Alzheimer?s disease (AD) is the most common cause of dementia with enormous healthcare burden. Identification of preclinical disease is critical for the development of therapy, as significant neuronal death has already occurred by the time of symptom onset. Arterial spin labeled (ASL) perfusion MRI is an appealing approach for measuring perfusion in dementia by utilizing magnetically labeled arterial blood water as an endogenous tracer. We and others have applied ASL to study AD and mild cognitive impairment (MCI). Characteristic patterns of cerebral hypoperfusion in temporoparietal association cortices, posterior cingulate cortex (PCC), precuneus and frontal cortex were detected using ASL in AD patients, and to a lesser extent, in MCI populations. However, there remain several challenges for making ASL an impactful tool in studying AD and other neurodegenerative disorders, including: 1) Existing ASL techniques generally have a coarse spatial resolution of ~4x4x4mm3, making it difficult to decompose structural and functional components of neurodegenerative effects due to partial volume effects; 2) The recommended implementation of pseudo- continuous ASL (pCASL) with segmented 3D acquisition is susceptible to (inter-segment) head motion that is frequently present in aged populations; and 3) The relatively long duration of segmented 3D acquisition generally allows a single post-labeling delay (PLD) scan, which is susceptible to age dependent variations in arterial transit time, affecting the accuracy of perfusion quantification. The goal of the parent R01 project (EB028297 ?Multiband ASL for Neurodevelopment Study?) was to develop and evaluate cutting-edge multiband (MB) pCASL protocols that are able to offer a high spatial resolution of isotropic 2mm or higher, resistance to head motion and multi- delay capability for accurate perfusion quantification in pediatric populations. During this project, we will apply cutting edge high-resolution 2D and 3D MB pCASL techniques and deep-learning (DL) denoising algorithms in 3 groups of mild AD, amnestic MCI and age matched control subjects, and compare the results with those by standard pCASL methods. We hypothesize that the developed MB pCASL protocols and DL algorithms are more sensitive than standard pCASL techniques for detecting perfusion differences between mild AD, MCI and control subjects. The successful completion of this project will lead to robust high resolution multi-delay MB pCASL protocols with associated DL denoising algorithms which may serve as biomarkers for AD and MCI.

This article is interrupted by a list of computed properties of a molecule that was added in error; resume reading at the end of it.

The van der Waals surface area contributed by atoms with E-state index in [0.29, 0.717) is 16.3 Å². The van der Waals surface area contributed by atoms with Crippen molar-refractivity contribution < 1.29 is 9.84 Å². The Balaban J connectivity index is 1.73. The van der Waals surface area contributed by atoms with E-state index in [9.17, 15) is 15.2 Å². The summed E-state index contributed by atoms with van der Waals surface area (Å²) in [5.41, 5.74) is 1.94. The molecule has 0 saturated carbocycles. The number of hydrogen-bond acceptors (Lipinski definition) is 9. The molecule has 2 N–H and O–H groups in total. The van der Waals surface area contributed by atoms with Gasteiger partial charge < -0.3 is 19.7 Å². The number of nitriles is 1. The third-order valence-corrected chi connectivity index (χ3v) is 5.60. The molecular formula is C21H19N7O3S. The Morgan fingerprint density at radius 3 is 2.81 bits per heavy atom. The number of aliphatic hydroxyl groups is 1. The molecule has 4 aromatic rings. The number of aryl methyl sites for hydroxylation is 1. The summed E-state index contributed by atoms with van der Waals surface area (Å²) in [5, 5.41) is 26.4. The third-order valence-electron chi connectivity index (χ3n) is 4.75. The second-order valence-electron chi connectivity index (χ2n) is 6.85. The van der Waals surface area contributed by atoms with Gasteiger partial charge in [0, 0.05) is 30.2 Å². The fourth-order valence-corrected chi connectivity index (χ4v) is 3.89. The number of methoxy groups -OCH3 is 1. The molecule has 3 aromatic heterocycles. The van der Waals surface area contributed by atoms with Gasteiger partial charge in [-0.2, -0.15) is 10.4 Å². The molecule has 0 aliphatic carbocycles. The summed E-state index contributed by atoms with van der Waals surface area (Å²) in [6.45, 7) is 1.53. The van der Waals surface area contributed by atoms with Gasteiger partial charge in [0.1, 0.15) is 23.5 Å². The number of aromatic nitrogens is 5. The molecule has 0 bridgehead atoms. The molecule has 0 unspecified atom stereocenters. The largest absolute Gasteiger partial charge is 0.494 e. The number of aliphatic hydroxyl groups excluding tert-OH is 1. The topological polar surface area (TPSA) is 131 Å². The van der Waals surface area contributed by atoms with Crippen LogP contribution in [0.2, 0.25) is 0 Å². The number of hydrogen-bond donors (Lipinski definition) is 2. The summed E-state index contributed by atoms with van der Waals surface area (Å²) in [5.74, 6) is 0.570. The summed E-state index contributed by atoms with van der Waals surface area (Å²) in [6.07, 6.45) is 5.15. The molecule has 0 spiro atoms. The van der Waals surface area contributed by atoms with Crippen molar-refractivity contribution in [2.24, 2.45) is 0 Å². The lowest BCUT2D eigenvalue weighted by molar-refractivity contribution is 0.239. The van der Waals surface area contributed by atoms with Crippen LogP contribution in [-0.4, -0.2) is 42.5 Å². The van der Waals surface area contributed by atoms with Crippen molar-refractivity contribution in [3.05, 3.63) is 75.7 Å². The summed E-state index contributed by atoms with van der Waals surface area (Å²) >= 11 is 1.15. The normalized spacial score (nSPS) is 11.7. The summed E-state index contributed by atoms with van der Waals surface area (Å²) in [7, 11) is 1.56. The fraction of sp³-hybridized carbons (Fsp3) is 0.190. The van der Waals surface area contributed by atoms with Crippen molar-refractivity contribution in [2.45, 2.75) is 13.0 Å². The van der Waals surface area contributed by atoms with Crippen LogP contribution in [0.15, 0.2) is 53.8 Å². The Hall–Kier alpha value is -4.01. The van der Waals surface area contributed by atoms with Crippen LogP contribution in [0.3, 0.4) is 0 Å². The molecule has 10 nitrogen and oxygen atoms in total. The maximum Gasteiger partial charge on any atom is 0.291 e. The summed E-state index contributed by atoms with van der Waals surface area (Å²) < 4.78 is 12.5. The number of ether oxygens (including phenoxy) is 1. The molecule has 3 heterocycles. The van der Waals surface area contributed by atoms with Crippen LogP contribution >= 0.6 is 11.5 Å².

Alzheimer?s disease (AD) is the most common cause of dementia with enormous healthcare burden. This project will evaluate cutting edge high-resolution magnetic resonance imaging (MRI) techniques to noninvasively detect cerebral blood flow reductions in elderly humans with mild AD and mild cognitive impairment (MCI). The successful completion of this project will lead to new noninvasive imaging biomarkers for AD and MCI.